As many of you probably already know, the Sobol Award is in the news again. According to a press release at the Sobol website, the organization has entered into an agreement with Touchstone, an imprint of Simon & Schuster, to publish all three award finalists. Per an article by AP writer Hillel Italie, Touchstone will pay hefty advances–$100,000 for world rights, or $50,000 for US rights only. (This is in addition to the prize money Sobol will give out: $100,000 for the winner, $25,000 and $10,000 for the second and third place finalists respectively.)
Announced last summer, the Sobol Award has become the focus of an amazing storm of criticism, in part because of its very high ($85) entry fee. As I’ve noted before, I do have a problem with certain aspects of the contest–the size of the entry fee (though I believe the contest administrators when they say it will cover administrative costs–including an honorarium for readers–and do NOT believe that, as some have suggested, the contest is using the fees as a profitmaking scheme), the fact that the ten finalists must agree to literary representation by Sobol (whose literary agency doesn’t even exist at this point), and most of all, the idea that a big, expensive contest to “discover” unagented writers is an answer for anything that’s wrong in publishing. I also think that for the most part, contests are a waste of writers’ time; the only real way to test your marketability is to submit your work for publication. However, I’ve never thought that Sobol is anything but a serious endeavor–and certainly not a scam, as some people have labeled it.
Given all the negative atttention that’s been directed at Sobol, I’m not surprised that (as Sobol’s executive vice president of contest management, Sue Pollock, admitted to Hillel Italie) they’ve received fewer submissions than they expected, forcing them to extend the contest deadline to March 31, 2007. I’m sure that Sobol is hoping that the agreement with Touchstone will not only increase submissions (which it may well do–for aspiring writers, the lure of a publishing contract is far more powerful than the possibility of a big cash award), but persuade more people to take the contest seriously (so far, it doesn’t appear appear to have changed many minds).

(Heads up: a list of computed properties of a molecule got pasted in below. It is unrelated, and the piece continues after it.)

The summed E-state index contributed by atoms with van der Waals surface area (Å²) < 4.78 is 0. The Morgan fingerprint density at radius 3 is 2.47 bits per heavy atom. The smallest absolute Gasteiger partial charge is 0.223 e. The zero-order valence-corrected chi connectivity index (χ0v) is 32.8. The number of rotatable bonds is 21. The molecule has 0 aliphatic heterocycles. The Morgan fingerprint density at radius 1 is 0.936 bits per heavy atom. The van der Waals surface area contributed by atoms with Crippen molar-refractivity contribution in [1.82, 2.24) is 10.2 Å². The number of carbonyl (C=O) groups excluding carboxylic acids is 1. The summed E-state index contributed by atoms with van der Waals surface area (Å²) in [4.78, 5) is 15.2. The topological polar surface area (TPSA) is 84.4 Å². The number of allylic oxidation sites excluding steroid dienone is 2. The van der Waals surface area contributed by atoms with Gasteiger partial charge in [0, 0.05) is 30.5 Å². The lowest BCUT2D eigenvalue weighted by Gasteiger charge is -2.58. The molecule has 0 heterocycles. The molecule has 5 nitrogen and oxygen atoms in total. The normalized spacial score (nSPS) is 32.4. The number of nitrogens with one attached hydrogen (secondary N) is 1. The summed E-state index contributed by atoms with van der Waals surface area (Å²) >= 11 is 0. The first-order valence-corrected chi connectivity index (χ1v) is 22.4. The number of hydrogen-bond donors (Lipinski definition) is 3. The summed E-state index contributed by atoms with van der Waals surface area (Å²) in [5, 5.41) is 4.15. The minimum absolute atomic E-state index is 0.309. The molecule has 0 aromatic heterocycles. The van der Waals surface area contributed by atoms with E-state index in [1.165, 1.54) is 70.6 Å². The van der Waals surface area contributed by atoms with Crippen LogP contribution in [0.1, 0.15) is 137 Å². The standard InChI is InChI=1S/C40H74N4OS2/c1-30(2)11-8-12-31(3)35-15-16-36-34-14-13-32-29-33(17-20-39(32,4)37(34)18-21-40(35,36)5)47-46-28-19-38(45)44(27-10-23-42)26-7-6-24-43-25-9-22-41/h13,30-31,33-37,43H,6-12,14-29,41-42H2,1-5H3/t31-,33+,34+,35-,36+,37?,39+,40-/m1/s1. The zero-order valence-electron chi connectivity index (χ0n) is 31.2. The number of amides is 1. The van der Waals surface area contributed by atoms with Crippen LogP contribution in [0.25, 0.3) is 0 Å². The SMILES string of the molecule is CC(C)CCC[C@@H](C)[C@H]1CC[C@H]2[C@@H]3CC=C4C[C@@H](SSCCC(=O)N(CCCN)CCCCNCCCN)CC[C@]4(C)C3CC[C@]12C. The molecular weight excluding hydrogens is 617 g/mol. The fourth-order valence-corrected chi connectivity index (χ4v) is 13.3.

Of course, there are still questions. Will the contract terms be standard? Will the contracts be negotiable? How about the conflicts of interest inherent in a situation where Sobol the literary agency will be representing authors in contracts offered by a publisher that already has an agreement with Sobol the awards organization? What if one or more of the winning manuscripts is outside of Touchstone’s usual areas of interest–will they know how to effectively package and promote such a book? This is not an insignificant question. Being badly published can scuttle a book’s chances of success. That’s why agents are so careful when they choose where to send a manuscript.
I also have to wonder about Touchstone’s intentions. According to Mark Gompertz, senior vice president and publisher of Touchstone Fireside, “We were very impressed with Sobol’s plans to harness the broad reach of the internet and through a very well-thought out editorial process find three great works of fiction. We can’t wait to read them.” That’s great, and though it seems risky for the publisher to commit to books it has not seen and will have no part in choosing, one can see that it’s a calculated gamble. Perhaps Touchstone is hoping to reap publicity benefits from the firestorm surrounding the award, as Macmillan’s controversial New Writing Program has done in the UK. But the advances? $100,000–or $50,000 if the writer gives Touchstone US rights only–is way above the typical advance for a first-time novelist, and Touchstone is promising these amounts for not one, but three entirely unknown quantities. Does this make good business sense? Given my criticism of Macmillan’s no-advance policy, it might seem inconsistent of me to question advance amounts–but though I believe that writers should always receive advances, I believe that advances should be reasonable. Perhaps the book(s) will do well, and earn out. But Touchstone may also be setting these authors up for failure.
Whatever happens with this contest, whatever benefit it does or doesn’t bring its winners, at the end of the day it’s just another award. It’s not going to fix what’s wrong with publishing, because what’s wrong with publishing is not that new writers need an alternative way to be discovered. Sobol isn’t really an alternative anyway–it’s just a different kind of slushpile, where most will be discarded and only a few will pass through the needle’s eye.
Edited on 12/10 to add: M.J. Rose did what I should have done, and scoured the fine print of Sobol’s Official Rules, Clause 5 of which has been amended to include the promised publishing contracts. The winner will indeed receive the big bucks, but the advances for the runners-up are somewhat more realistic: $20,000 for US rights, $40,000 for world rights (“at Simon & Schuster’s sole discretion,” which suggests it won’t be up to the author to choose). Most interesting, however, are these two sentences:
Simon & Schuster shall in its sole discretion determine under which of its imprints it will publish the Manuscripts referred to herein. In the event less than 2000 entries meeting the minimum standard criteria of the Contest are timely received by Sponsor, Simon & Schuster reserves the right to not award any publication prize.
So S&S is aware of the importance of placing books with appropriate imprints–and it is also hedging its bets, in case the pool of entrants isn’t large enough to make the contest really competitive.
Thanks to Teddy Gross, who drew my attention to this.